In re Judith Miller - National Security and
the Reporter's Privilege
We now have the full program on video of In re Judith Miller,
a Society-sponsored program that explored the common-law basis for a reporter's privilege
and how best to strike the balance between the public's right to know and the Government's need to
secure information in the national interest. The program began with remarks by Professor David Pozen
of Columbia Law School. He provided the historical background to the case in which New York Times reporter
Judith Miller refused to comply with a grand jury subpoena that sought access to documents and testimony
related to conversations she had had with a confidential source. Professor Pozen also highlighted the unusual
nature of this case - unlike the paradigm situation where a reporter seeks to protect the identity of a low-level
whistleblower regarding government corruption, this case involved the strategic leaking of information by high-level
government officials in an apparent effort to discredit a low-level government official.
[Pictured above, Judge David S. Tatel and Senior Judge David B. Sentelle]
Learning About The Legal System by Participating In It
About 200 high school students -- the largest number of student advocates ever -- are getting ready to participate in the Historical Society's 12th Mock Court Program on March 10. Right now the students are working with over 30 volunteer mentors from many Washington D.C. law firms as they prepare to present appellate-style oral arguments to 14 participating judges who sit on our Court of Appeals or District Court, the Federal Circuit, the D.C. Court of Appeals, or the D.C. Superior Court. The students are from Maret, McKinley Tech, Woodson, and School Without Walls.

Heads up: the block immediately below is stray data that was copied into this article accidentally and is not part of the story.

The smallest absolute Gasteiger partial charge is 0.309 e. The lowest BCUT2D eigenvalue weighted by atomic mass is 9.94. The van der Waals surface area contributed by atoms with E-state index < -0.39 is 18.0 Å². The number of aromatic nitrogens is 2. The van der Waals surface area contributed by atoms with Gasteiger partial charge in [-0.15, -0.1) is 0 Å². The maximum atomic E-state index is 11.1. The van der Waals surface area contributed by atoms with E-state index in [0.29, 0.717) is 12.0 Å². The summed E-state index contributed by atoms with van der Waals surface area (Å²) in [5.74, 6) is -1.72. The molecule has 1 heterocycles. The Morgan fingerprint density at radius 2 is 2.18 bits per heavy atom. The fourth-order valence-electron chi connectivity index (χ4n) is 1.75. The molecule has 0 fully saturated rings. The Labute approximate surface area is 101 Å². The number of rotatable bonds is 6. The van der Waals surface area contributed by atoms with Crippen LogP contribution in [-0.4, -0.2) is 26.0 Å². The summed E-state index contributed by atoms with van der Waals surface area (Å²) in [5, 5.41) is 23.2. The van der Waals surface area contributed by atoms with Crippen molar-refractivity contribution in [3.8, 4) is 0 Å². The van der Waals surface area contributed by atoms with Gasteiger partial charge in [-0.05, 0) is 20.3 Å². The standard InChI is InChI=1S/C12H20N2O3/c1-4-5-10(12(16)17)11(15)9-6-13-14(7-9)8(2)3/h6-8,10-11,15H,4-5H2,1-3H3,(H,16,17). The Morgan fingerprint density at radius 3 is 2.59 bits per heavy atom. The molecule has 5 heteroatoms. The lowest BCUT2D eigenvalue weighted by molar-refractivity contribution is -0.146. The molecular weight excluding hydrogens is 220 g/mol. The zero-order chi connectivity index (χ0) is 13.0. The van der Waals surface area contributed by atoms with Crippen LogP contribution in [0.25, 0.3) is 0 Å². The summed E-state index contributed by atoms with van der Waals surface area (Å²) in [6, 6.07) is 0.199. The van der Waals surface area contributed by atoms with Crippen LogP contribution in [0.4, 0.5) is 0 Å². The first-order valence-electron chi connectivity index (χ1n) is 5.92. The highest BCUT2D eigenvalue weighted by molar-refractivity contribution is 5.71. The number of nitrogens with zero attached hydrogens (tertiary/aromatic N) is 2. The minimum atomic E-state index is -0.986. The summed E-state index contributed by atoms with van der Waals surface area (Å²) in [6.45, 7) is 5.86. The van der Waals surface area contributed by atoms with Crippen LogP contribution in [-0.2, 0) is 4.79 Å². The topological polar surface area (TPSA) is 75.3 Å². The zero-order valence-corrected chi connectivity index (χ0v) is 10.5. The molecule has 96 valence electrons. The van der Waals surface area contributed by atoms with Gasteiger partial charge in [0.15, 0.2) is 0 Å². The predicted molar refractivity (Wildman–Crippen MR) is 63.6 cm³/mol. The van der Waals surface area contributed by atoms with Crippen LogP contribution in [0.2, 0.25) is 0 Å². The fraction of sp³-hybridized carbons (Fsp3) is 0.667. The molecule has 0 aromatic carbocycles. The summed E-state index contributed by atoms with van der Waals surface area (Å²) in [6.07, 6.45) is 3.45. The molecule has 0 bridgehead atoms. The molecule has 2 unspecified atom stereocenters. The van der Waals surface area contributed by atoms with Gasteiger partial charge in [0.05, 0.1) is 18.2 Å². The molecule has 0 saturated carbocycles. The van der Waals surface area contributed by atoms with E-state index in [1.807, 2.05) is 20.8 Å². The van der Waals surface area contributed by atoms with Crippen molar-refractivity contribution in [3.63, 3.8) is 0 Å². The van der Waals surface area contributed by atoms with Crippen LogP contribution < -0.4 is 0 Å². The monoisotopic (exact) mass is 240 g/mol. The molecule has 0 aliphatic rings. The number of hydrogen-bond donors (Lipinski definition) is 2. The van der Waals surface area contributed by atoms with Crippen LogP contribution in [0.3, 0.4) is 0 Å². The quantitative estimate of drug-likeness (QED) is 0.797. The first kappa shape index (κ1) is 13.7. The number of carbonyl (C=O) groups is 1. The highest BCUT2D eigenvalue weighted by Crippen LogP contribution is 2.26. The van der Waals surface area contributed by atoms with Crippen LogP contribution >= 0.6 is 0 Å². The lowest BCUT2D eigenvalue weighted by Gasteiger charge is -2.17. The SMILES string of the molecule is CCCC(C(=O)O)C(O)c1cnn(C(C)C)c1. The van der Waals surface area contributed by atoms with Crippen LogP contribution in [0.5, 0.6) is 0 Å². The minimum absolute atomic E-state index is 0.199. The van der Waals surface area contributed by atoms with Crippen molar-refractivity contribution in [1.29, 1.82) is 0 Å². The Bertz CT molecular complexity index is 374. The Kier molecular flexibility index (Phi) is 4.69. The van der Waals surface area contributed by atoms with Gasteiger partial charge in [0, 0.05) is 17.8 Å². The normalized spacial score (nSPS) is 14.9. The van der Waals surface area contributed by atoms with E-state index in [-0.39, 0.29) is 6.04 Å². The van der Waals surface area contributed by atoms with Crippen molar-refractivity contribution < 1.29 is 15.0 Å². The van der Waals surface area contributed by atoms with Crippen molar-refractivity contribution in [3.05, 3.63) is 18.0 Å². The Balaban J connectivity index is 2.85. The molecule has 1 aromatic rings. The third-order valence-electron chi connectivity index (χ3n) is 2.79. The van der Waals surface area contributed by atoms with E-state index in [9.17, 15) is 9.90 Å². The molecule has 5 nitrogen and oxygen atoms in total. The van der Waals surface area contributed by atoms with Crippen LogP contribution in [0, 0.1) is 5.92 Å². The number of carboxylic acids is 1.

The students will be welcomed by Chief Judge Garland and honored by Chief Judge Howell. Following the arguments, the Society will honor the students over pizza and hot dogs.
Charles Duncan on Translating Brown into lasting Social Change
Most people know Brown v. Topeka Board of Education ended school segregation, but they may not realize it was really just the start of decades of litigation and legislation to secure civil rights in a wide spectrum of activities. This was lawyer Charles Duncan's role.
Genevieve Beske uses the oral history he gave the Society to write "Charles Duncan on Translating Brown into lasting Social Change."
Howard Westwood's Oral History
Howard Westwood reflects on clerking for Justice Stone before the Supreme Court structure was built as well as practicing as a lawyer when
Covington & Burling LLP had only 17 lawyers. Read more of Westwood's oral history.
Remembering E. Barrett Prettyman, Jr., former Chair and President of the Historical Society of the D.C. Circuit
Hogan Lovells is hosting a celebration of Barrett's life and work on February 23rd at 555 13th Street, NW, Washington, DC from 4:00 - 6:00 pm.
Please join the remembrance of Barrett and celebratory reception. RSVP to Angela Carter at 202-637-6926.